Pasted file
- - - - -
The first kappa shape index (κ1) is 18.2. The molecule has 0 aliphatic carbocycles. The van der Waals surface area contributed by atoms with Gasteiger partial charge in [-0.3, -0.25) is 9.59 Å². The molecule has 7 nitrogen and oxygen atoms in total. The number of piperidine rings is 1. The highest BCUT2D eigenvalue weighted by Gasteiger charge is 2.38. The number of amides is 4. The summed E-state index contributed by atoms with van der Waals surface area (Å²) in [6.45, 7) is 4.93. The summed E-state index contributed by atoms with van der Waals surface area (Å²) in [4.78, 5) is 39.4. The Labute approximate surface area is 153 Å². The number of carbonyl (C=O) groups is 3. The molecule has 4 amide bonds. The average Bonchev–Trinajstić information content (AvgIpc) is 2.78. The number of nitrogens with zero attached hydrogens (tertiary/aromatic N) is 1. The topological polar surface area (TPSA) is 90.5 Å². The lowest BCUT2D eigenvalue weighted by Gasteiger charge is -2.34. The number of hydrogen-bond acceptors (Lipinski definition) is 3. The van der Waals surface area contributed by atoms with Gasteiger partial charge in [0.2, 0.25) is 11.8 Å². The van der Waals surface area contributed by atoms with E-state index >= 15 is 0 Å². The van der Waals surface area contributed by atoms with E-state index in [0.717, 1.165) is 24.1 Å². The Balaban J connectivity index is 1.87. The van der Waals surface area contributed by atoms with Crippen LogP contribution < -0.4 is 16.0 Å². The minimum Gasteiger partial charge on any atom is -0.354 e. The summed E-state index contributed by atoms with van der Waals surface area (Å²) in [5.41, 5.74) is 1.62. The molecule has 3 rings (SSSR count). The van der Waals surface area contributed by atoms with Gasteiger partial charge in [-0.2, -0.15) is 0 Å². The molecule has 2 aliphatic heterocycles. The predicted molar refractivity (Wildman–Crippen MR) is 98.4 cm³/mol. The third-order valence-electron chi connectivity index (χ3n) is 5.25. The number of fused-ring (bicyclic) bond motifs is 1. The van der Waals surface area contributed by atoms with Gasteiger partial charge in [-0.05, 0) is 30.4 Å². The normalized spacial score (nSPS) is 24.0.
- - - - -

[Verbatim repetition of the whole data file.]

The first kappa shape index (κ1) is 18.2. The molecule has 0 aliphatic carbocycles. The van der Waals surface area contributed by atoms with Gasteiger partial charge in [-0.3, -0.25) is 9.59 Å². The molecule has 7 nitrogen and oxygen atoms in total. The number of piperidine rings is 1. The highest BCUT2D eigenvalue weighted by Gasteiger charge is 2.38. The number of amides is 4. The summed E-state index contributed by atoms with van der Waals surface area (Å²) in [6.45, 7) is 4.93. The summed E-state index contributed by atoms with van der Waals surface area (Å²) in [4.78, 5) is 39.4. The Labute approximate surface area is 153 Å². The number of carbonyl (C=O) groups is 3. The molecule has 4 amide bonds. The average Bonchev–Trinajstić information content (AvgIpc) is 2.78. The number of nitrogens with zero attached hydrogens (tertiary/aromatic N) is 1. The topological polar surface area (TPSA) is 90.5 Å². The lowest BCUT2D eigenvalue weighted by Gasteiger charge is -2.34. The number of hydrogen-bond acceptors (Lipinski definition) is 3. The van der Waals surface area contributed by atoms with Gasteiger partial charge in [0.2, 0.25) is 11.8 Å². The van der Waals surface area contributed by atoms with E-state index >= 15 is 0 Å². The van der Waals surface area contributed by atoms with E-state index in [0.717, 1.165) is 24.1 Å². The Balaban J connectivity index is 1.87. The van der Waals surface area contributed by atoms with Crippen LogP contribution < -0.4 is 16.0 Å². The minimum Gasteiger partial charge on any atom is -0.354 e. The summed E-state index contributed by atoms with van der Waals surface area (Å²) in [5.41, 5.74) is 1.62. The molecule has 3 rings (SSSR count). The van der Waals surface area contributed by atoms with Gasteiger partial charge in [-0.2, -0.15) is 0 Å². The molecule has 2 aliphatic heterocycles. The predicted molar refractivity (Wildman–Crippen MR) is 98.4 cm³/mol. The third-order valence-electron chi connectivity index (χ3n) is 5.25. The number of fused-ring (bicyclic) bond motifs is 1. The van der Waals surface area contributed by atoms with Gasteiger partial charge in [-0.05, 0) is 30.4 Å². The normalized spacial score (nSPS) is 24.0.